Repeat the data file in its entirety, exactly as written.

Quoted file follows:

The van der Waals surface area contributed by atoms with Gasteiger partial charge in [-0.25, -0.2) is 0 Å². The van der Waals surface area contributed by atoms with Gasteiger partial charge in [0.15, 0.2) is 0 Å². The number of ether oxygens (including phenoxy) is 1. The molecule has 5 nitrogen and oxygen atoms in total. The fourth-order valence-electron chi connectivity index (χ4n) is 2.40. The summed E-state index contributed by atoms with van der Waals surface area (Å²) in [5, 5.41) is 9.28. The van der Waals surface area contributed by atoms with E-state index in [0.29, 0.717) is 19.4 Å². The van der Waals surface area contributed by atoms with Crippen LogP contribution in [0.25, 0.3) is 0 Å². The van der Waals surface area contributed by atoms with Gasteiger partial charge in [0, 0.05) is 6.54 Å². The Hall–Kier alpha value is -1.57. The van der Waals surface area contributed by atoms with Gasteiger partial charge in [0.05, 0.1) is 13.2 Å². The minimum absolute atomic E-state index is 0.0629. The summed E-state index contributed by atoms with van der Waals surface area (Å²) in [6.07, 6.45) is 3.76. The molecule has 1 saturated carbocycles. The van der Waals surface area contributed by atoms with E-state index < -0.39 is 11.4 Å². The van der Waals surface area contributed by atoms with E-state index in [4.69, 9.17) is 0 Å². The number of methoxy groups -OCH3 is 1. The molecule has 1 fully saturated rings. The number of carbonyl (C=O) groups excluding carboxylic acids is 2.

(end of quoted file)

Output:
The van der Waals surface area contributed by atoms with Gasteiger partial charge in [-0.25, -0.2) is 0 Å². The van der Waals surface area contributed by atoms with Gasteiger partial charge in [0.15, 0.2) is 0 Å². The number of ether oxygens (including phenoxy) is 1. The molecule has 5 nitrogen and oxygen atoms in total. The fourth-order valence-electron chi connectivity index (χ4n) is 2.40. The summed E-state index contributed by atoms with van der Waals surface area (Å²) in [5, 5.41) is 9.28. The van der Waals surface area contributed by atoms with E-state index in [0.29, 0.717) is 19.4 Å². The van der Waals surface area contributed by atoms with Crippen LogP contribution in [0.25, 0.3) is 0 Å². The van der Waals surface area contributed by atoms with Gasteiger partial charge in [0, 0.05) is 6.54 Å². The Hall–Kier alpha value is -1.57. The van der Waals surface area contributed by atoms with Gasteiger partial charge in [0.05, 0.1) is 13.2 Å². The minimum absolute atomic E-state index is 0.0629. The summed E-state index contributed by atoms with van der Waals surface area (Å²) in [6.07, 6.45) is 3.76. The molecule has 1 saturated carbocycles. The van der Waals surface area contributed by atoms with E-state index < -0.39 is 11.4 Å². The van der Waals surface area contributed by atoms with E-state index in [4.69, 9.17) is 0 Å². The number of methoxy groups -OCH3 is 1. The molecule has 1 fully saturated rings. The number of carbonyl (C=O) groups excluding carboxylic acids is 2.